Electricity Markets

Texas regulators urge pipeline, power plant coordination

Texas regulators are urging natural gas pipeline owners to defer pipeline integrity work until after the summer to make sure power plants have access to fuel when they need it during a period when a demand record is expected to be set.

“When integrity testing of gas transmission pipelines can be scheduled to take place outside peak electric generation months, without safety risk, we encourage you to take this approach to protect citizens from losing their air conditioning, fans, and lights during the hot Texas summer,” 

Railroad Commission Chairman Christi Craddick and Public Utility Commission Chairman DeAnn Walker said in a June 25 notice to pipeline and power plant operators.

Natural gas-fired power plants make up 40 percent of the capacity in the Electric Reliability Council of Texas footprint, according to Walker. “With our state’s robust economy and growing population, demand is higher than ever,” Walker said. “Therefore, teamwork is the key to a successful summer for all Texans.”

The Railroad Commission oversees the state’s pipeline system.

The Railroad Commission’s oversight and safety division and the PUC’s infrastructure and reliability division are monitoring the situation and can help power plants meet their natural gas supply and transmission needs, the notice said.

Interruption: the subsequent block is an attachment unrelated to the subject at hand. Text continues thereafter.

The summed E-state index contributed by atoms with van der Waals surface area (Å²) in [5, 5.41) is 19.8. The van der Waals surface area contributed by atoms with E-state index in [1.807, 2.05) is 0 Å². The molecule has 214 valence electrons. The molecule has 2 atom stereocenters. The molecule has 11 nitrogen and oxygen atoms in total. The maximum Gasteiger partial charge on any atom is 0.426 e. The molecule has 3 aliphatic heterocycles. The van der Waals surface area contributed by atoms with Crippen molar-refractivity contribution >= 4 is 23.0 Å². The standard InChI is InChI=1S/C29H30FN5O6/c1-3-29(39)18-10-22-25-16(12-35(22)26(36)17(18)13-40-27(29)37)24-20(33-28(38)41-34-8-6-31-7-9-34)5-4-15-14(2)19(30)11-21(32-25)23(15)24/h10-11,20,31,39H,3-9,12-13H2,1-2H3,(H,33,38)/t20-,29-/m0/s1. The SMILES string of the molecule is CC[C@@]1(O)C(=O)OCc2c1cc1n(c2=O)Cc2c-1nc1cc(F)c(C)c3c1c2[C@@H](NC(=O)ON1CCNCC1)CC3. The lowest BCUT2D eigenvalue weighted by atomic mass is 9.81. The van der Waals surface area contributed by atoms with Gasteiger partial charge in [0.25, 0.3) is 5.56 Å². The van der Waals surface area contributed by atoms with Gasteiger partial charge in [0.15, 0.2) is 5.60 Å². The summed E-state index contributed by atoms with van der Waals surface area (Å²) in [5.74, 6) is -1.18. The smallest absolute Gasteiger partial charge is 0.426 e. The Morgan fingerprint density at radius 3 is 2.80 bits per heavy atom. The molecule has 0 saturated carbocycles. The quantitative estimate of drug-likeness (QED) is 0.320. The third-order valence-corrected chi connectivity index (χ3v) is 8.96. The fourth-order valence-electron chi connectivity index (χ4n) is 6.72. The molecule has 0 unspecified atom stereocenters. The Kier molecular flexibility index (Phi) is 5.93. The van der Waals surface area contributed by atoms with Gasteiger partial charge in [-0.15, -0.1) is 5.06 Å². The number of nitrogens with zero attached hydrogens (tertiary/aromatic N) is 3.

Assuming normal weather, the Electric Reliability Council of Texas expects peak demand to hit about 72,750 megawatts this summer, up from the previous record of 71,100 MW set in August 2016, according to a report released in May.

ERCOT anticipates it will have a reserve margin of 5,425 MW, or 11 percent, according to the grid operator's Seasonal Assessment of Resource Adequacy report.

ERCOT tries to have a reserve margin of at least 13.75 percent to provide a buffer in case electric use is higher than expected or power plants and transmission unexpectedly go offline.

"This anticipated record demand, combined with recent plant retirements and delays in some planned resources, is expected to result in tight reserves that could trigger the need for ERCOT to deploy such resources as ancillary services and contracted emergency response service capacity to maintain sufficient operating reserve levels," the grid operator said.

ERCOT said it expects higher power prices during peak demand periods will spur voluntary load reductions and an increase in power sold in the market by industrial facilities.

Increasing power demand is coming amid a wave of power plant retirements. ERCOT expects to have 78,200 MW of available generation this summer, down from 81,600 MW last summer.

ERCOT on June 27 reported in a tweet that it set a new June peak demand record, reaching 69,031 MW between 4 and 5 p.m. This is more than 1,100 MW higher than the peak set on June 1.

Among the Texas plants that have retired since late last year are Vistra Energy's 1,800-MW Monticello, 1,200-MW Sandow and 1,200-MW Big Brown plants. They all burn coal.